St. John Parish sugar farmers sent Louisiana sugar cane to Alaskan schoolchildren through the USDA “Agriculture in the Classroom” program–allowing kids on the frozen frontier to understand the agricultural origins of a supermarket staple, and for us, a nice reminder of Louisiana’s agricultural and environmental riches.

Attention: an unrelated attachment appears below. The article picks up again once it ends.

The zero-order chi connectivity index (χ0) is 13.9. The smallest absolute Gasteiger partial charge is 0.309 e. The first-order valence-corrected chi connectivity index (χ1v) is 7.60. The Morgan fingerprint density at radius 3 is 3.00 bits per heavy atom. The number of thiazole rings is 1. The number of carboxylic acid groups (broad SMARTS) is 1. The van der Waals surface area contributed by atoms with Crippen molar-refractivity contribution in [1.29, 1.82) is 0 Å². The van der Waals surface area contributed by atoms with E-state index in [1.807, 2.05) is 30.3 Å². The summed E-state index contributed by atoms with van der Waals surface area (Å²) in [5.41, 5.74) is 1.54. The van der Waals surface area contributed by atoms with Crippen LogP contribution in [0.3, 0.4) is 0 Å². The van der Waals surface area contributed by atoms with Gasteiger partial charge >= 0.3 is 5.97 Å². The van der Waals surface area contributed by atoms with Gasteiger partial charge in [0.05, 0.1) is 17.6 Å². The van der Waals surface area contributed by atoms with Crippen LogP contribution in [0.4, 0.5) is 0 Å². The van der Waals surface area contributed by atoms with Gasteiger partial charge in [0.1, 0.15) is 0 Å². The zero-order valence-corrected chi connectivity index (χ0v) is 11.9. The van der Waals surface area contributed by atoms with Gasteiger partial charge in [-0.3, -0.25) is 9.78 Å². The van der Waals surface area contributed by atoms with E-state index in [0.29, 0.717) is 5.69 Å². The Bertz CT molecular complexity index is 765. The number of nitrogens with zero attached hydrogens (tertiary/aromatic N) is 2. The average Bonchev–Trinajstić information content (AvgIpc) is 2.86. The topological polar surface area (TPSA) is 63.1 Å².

In the past few years, significant attention has focused on the idea of local eating, with authors like Barbara Kingsolver and others documenting their efforts to eat within a circumscribed geographic radius (usually 100 to 500 miles) of home. Somehow, the locavore‘s restrictions don’t hold the same punch here in south Louisiana. A strictly local eater wouldn’t have to give up sugar, or citrus, or watermelon, or strawberries, or oysters-shrimp-crabs, or endless varieties of fish from catfish to tuna, or okra, corn, mirliton, eggplant, most herbs, pecans, broccoli, carrots, cauliflower……sugarcane grows and beef cattle graze in fields I pass on my daily commute. Rice is harvested a short distance away. Aside from missing vanilla, coffee, bananas, and wheat flour, the Louisiana locavore isn’t going to starve, even in winter. The foundations of our vibrant food culture rest on all of this abundance & diversity.